Principle of operation:
To track the sun, this device uses 4 photoresistors arranged in a wheatstone bridge configuration. A quad comparator controls movement. One comparator acts as an oscillator to have the device turned on a small fraction of the time. 2 comparators 'decide' whether to yaw or pitch the solar panel, and the other comparator acts as an inverter.
Step 1: Round up the parts
1 L298N H-Bridge motor driver
preformed jumper wires
4 male-to-female wires (this is a pack of 40)
AWG 24 wire (for connecting solar panel to breadboard)
1 lm324 quad operational amplifier IC
solar panel of your choice with mounting holes (I used a 20V solar panel, but as long as your solar panel is between 5V and 32V, you should be fine). If the solar panel is over 32V, you will exceed the maximum supply voltage to the lm324. If the solar panel is below 12V, you may need a 12V battery to power the H-bridge.
1 220uF capacitor (make sure the voltage rating is greater than or equal to the voltage of your solar panel. You only need 1 of these, even though the link shows a pack of 25).
4 2200uF capacitors. (make sure the voltage rating is greater than or equal to the voltage of your solar panel. You will need a capacitor with a higher voltage rating than this one if your solar panel exceeds 25V. You only need 4, but the link shows a pack of 20. If you want higher surge current capability, you can use all 20).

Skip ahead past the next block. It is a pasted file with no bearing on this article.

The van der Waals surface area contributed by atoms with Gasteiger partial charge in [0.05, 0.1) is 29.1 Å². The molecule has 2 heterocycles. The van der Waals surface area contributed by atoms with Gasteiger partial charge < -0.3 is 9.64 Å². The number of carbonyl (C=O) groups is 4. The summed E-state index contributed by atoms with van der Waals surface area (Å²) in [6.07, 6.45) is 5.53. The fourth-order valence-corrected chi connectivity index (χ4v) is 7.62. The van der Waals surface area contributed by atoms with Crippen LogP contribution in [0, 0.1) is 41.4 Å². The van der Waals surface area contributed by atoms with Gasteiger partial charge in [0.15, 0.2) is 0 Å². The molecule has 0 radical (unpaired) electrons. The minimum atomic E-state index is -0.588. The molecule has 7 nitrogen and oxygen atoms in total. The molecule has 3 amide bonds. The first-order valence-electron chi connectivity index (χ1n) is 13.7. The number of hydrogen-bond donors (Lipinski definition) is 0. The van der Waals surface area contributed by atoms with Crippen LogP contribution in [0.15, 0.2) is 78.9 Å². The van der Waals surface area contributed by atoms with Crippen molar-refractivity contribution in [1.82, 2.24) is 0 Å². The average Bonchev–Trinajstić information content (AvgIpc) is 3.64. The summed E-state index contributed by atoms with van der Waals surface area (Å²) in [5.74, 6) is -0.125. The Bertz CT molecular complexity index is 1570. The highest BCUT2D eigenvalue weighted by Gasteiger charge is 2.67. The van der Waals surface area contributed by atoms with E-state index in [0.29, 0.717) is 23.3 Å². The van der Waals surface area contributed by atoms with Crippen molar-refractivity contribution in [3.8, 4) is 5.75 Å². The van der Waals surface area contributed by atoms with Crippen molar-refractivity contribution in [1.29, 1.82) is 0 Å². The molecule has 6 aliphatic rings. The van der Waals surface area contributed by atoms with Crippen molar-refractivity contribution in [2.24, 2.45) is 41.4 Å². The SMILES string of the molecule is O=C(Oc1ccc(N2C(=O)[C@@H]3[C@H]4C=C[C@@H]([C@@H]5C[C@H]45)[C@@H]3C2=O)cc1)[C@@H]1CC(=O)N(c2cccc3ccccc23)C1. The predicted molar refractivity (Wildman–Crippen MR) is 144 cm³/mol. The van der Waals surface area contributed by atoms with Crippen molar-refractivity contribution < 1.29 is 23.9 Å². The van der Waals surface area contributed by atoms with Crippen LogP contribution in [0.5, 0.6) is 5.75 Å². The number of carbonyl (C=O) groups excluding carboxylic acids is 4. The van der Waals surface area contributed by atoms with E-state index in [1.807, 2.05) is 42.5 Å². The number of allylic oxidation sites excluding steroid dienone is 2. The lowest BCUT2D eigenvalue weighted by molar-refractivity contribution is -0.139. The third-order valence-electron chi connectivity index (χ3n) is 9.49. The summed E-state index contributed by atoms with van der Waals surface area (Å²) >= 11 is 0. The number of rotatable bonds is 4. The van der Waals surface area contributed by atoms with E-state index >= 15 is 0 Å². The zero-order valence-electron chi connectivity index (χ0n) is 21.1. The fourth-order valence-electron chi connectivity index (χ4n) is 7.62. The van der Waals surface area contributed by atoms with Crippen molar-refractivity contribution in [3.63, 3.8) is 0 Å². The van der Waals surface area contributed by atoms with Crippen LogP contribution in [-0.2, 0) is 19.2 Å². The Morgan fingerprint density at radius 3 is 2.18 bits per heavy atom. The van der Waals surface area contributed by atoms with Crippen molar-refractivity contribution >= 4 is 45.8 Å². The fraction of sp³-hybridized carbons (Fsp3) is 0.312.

1 motorized rotating base (I used a "Hoberman Actuator" (which I believe is no longer sold). here is a similar item You need something that you can attach your solar tracker to that rotates slowly)
4 photoresistors (comes in pack of 20. You only need 4 photoresistors)
1 IRF3205 N-MOSFET transistor (comes in a pack of 5. You only need 1 MOSFET, but these puppies are fragile. I reccomend buying a pack of at least 2 in case you break one).
4 signal switching diodes (This is a pack of 30. You only need 4)
Resistors (You may want to buy a resistor kit if you plan to build other circuits. Just be sure your resistor kit contains all the resistors required for this project)
1 geared motor (I used a K'nex motor. Must have a shaft to which a string can be tied)
1 1/2" thick wooden board, approx. same length, width of the solar panel (From now on, this piece will be called "wood1")
1 1"x2"xA" board, where A is about 2" to 3" more than solar panel width (From now on, this piece will be called "wood2")
1 1"x2"xB" board, where B is about 1" more than the solar panel width (From now on, this piece will be called "wood3")
2 1"x2"xC" board, where C is approx. solar panel length (From now on, this piece will be called "wood4")
2 1.5"x1.5"x1/2" wood blocks (From now on, this piece will be called "wood5")
2 3" long, 3/8" diameter wood dowels (From now on, this piece will be called "wood6")
1 1"x3"x1/16" wood strip(From now on, this piece will be called "wood7")
1 1/2"x1/2"x2" wood block(From now on, this piece will be called "wood8")
1 breadboard-sized wood piece(From now on, this piece will be called "wood9")
6 1.5" long wood screws
6 3/4" long screws
3 nuts that fit the bolts
1 tactile button switch (This is a 10-pack. You only need 1). By using this optional switch, you can turn on the H-Bridge at any time without having to wait until the oscillator signals to turn on.
1 330K resistor (must use this if you you the tactile button switch)
screwdriver (phillips and flat head)